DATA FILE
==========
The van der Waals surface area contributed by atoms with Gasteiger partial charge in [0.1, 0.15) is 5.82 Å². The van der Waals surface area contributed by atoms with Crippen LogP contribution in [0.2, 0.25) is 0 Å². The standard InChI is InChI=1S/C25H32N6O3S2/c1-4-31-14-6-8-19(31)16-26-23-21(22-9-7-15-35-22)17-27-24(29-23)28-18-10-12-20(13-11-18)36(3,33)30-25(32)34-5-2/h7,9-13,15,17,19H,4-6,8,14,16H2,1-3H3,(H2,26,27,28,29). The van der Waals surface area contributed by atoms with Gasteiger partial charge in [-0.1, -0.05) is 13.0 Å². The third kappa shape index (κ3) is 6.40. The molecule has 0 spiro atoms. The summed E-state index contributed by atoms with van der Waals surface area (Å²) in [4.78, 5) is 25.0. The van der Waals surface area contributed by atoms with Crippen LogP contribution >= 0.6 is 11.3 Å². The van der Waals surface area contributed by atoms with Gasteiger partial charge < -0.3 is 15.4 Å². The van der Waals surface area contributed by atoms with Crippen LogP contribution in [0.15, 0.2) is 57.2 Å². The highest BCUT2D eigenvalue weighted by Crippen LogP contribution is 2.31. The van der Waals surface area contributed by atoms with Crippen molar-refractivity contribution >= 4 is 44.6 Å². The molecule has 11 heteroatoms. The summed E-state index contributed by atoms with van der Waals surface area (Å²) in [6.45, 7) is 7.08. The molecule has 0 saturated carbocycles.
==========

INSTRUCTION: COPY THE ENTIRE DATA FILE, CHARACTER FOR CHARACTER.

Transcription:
The van der Waals surface area contributed by atoms with Gasteiger partial charge in [0.1, 0.15) is 5.82 Å². The van der Waals surface area contributed by atoms with Crippen LogP contribution in [0.2, 0.25) is 0 Å². The standard InChI is InChI=1S/C25H32N6O3S2/c1-4-31-14-6-8-19(31)16-26-23-21(22-9-7-15-35-22)17-27-24(29-23)28-18-10-12-20(13-11-18)36(3,33)30-25(32)34-5-2/h7,9-13,15,17,19H,4-6,8,14,16H2,1-3H3,(H2,26,27,28,29). The van der Waals surface area contributed by atoms with Gasteiger partial charge in [-0.1, -0.05) is 13.0 Å². The third kappa shape index (κ3) is 6.40. The molecule has 0 spiro atoms. The summed E-state index contributed by atoms with van der Waals surface area (Å²) in [4.78, 5) is 25.0. The van der Waals surface area contributed by atoms with Crippen LogP contribution >= 0.6 is 11.3 Å². The van der Waals surface area contributed by atoms with Gasteiger partial charge < -0.3 is 15.4 Å². The van der Waals surface area contributed by atoms with Crippen LogP contribution in [0.15, 0.2) is 57.2 Å². The highest BCUT2D eigenvalue weighted by Crippen LogP contribution is 2.31. The van der Waals surface area contributed by atoms with Crippen molar-refractivity contribution >= 4 is 44.6 Å². The molecule has 11 heteroatoms. The summed E-state index contributed by atoms with van der Waals surface area (Å²) in [6.45, 7) is 7.08. The molecule has 0 saturated carbocycles.